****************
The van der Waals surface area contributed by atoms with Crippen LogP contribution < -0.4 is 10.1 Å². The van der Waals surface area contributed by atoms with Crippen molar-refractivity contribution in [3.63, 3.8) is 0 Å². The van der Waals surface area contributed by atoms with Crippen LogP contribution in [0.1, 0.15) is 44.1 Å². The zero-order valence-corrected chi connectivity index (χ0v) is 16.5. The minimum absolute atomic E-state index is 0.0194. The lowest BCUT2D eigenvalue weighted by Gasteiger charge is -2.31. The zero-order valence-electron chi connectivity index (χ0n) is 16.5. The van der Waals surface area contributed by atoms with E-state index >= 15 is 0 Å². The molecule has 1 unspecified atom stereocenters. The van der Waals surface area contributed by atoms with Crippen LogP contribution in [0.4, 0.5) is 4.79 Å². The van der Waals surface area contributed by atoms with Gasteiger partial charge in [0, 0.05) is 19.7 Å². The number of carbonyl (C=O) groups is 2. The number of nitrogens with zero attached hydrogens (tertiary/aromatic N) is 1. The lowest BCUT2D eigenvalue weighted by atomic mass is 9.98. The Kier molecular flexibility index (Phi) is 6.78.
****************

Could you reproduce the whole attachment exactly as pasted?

The van der Waals surface area contributed by atoms with Crippen LogP contribution < -0.4 is 10.1 Å². The van der Waals surface area contributed by atoms with Crippen molar-refractivity contribution in [3.63, 3.8) is 0 Å². The van der Waals surface area contributed by atoms with Crippen LogP contribution in [0.1, 0.15) is 44.1 Å². The zero-order valence-corrected chi connectivity index (χ0v) is 16.5. The minimum absolute atomic E-state index is 0.0194. The lowest BCUT2D eigenvalue weighted by Gasteiger charge is -2.31. The zero-order valence-electron chi connectivity index (χ0n) is 16.5. The van der Waals surface area contributed by atoms with E-state index >= 15 is 0 Å². The molecule has 1 unspecified atom stereocenters. The van der Waals surface area contributed by atoms with Crippen LogP contribution in [0.4, 0.5) is 4.79 Å². The van der Waals surface area contributed by atoms with Gasteiger partial charge in [0, 0.05) is 19.7 Å². The number of carbonyl (C=O) groups is 2. The number of nitrogens with zero attached hydrogens (tertiary/aromatic N) is 1. The lowest BCUT2D eigenvalue weighted by atomic mass is 9.98. The Kier molecular flexibility index (Phi) is 6.78.